Take for instance coffee, it is one of the best examples due to how synonymous it is with morning routines for many people, and also because of the addiction to caffeine. You know what coffee smells like. You will recognize it immediately if you are a coffee drinker. You might think thi is entirely because you smell it every morning, but if you step back and think about it there is often an emotional reaction to it as well. Relief that it is brewing, looking forward to waking up all the way, thinking about your day while sipping away. A lot of this is emotional in nature. You smell coffee, and all of those memories are going to be at your nose tip, and it helps with your recall of that smell.
I don’t have that. Instead I have to smell something and tell myself what it is in order to recall it later. Without doing that I will know that it is a smell that I am familiar with, but won’t be able to identify it. If I do intentionally code it, then I have no trouble stating what it is, and in fact I have an excellent palate and ability to identify smells.
It is a significant difference in functioning between psychopaths and neurotypicals, but one that once it is understood can make all the difference in the world for things like designing studies. There are a lot of misunderstandings about how psychopaths experience the world, and neurotypical researchers assume that how they themselves experience things can then be extrapolated out, and applied to psychopaths. However, that just is not the case. You will come to completely incorrect conclusions when you don’t understand the basic functioning of the people that you are studying. Interestingly, psychopaths themselves are never consulted when it come to study construction. That would probably make for some far better studies.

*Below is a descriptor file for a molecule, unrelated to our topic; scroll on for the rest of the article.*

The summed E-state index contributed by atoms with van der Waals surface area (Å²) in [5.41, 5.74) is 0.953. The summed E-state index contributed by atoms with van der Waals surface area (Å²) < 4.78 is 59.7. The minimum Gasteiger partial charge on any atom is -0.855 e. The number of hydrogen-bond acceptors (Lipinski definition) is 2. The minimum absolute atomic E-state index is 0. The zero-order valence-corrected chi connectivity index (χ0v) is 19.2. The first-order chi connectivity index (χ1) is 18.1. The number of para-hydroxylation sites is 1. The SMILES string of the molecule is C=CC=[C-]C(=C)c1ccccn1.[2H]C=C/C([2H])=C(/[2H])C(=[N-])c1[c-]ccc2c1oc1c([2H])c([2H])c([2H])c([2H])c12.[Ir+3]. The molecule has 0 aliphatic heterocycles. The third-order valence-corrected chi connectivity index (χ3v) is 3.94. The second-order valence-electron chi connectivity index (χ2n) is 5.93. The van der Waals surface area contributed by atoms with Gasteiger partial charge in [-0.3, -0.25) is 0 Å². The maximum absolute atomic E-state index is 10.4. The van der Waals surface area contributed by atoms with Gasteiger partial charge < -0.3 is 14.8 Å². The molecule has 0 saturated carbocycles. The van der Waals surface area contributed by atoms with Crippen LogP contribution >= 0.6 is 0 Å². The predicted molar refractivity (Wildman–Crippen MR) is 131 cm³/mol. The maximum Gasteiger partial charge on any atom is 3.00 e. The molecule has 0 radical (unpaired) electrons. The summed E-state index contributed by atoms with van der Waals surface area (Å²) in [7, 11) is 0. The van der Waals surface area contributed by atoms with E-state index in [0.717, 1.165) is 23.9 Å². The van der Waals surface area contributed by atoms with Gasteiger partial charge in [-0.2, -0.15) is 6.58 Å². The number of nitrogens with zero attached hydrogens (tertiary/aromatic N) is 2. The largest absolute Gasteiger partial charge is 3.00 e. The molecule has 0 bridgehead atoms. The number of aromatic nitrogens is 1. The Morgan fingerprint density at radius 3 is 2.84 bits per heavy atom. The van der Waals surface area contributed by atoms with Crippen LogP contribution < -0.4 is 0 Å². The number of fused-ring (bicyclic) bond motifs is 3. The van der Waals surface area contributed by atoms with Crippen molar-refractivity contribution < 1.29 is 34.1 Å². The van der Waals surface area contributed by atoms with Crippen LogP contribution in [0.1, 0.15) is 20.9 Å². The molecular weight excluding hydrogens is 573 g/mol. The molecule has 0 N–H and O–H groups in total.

Memory coding in psychopaths is going to be just the event as it happened. Recall of that event isn’t going to be as simple as looking at a photograph, or someone else reminding me that it happened based on “what a good time we had”, or “how terrible” something was. It simply doesn’t work that way. Photographs to me mean as much as a photograph means to you when you do an image search for quotation marks, and look at a random sampling of photographs. They simply exist, but they have no significance to you as an individual.